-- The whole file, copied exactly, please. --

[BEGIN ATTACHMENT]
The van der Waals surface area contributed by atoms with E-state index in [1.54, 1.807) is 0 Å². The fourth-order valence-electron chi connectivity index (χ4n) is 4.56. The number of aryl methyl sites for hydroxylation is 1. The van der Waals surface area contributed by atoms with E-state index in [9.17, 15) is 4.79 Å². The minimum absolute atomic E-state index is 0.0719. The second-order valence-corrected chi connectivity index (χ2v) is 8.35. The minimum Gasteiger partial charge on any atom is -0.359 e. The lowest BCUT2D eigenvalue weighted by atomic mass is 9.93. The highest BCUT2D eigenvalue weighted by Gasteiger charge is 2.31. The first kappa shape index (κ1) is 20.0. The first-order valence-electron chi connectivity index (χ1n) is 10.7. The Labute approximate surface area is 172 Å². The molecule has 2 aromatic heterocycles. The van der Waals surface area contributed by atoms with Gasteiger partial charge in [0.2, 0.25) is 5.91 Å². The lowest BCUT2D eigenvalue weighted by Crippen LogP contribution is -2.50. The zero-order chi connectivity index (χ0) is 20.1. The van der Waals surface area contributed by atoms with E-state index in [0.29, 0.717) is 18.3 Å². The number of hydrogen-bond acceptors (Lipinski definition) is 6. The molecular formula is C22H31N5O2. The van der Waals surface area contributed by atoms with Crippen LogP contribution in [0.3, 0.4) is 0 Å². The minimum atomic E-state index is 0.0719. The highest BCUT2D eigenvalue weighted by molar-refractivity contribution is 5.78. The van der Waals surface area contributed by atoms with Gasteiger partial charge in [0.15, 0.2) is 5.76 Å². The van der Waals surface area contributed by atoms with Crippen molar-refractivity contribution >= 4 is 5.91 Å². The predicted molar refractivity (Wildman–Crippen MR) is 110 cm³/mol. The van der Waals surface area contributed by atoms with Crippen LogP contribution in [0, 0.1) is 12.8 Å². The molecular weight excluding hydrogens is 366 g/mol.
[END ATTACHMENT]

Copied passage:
The van der Waals surface area contributed by atoms with E-state index in [1.54, 1.807) is 0 Å². The fourth-order valence-electron chi connectivity index (χ4n) is 4.56. The number of aryl methyl sites for hydroxylation is 1. The van der Waals surface area contributed by atoms with E-state index in [9.17, 15) is 4.79 Å². The minimum absolute atomic E-state index is 0.0719. The second-order valence-corrected chi connectivity index (χ2v) is 8.35. The minimum Gasteiger partial charge on any atom is -0.359 e. The lowest BCUT2D eigenvalue weighted by atomic mass is 9.93. The highest BCUT2D eigenvalue weighted by Gasteiger charge is 2.31. The first kappa shape index (κ1) is 20.0. The first-order valence-electron chi connectivity index (χ1n) is 10.7. The Labute approximate surface area is 172 Å². The molecule has 2 aromatic heterocycles. The van der Waals surface area contributed by atoms with Gasteiger partial charge in [0.2, 0.25) is 5.91 Å². The lowest BCUT2D eigenvalue weighted by Crippen LogP contribution is -2.50. The zero-order chi connectivity index (χ0) is 20.1. The van der Waals surface area contributed by atoms with E-state index in [0.29, 0.717) is 18.3 Å². The number of hydrogen-bond acceptors (Lipinski definition) is 6. The molecular formula is C22H31N5O2. The van der Waals surface area contributed by atoms with Crippen LogP contribution in [0.3, 0.4) is 0 Å². The minimum atomic E-state index is 0.0719. The highest BCUT2D eigenvalue weighted by molar-refractivity contribution is 5.78. The van der Waals surface area contributed by atoms with Gasteiger partial charge in [0.15, 0.2) is 5.76 Å². The van der Waals surface area contributed by atoms with Crippen molar-refractivity contribution >= 4 is 5.91 Å². The predicted molar refractivity (Wildman–Crippen MR) is 110 cm³/mol. The van der Waals surface area contributed by atoms with Crippen LogP contribution in [0, 0.1) is 12.8 Å². The molecular weight excluding hydrogens is 366 g/mol.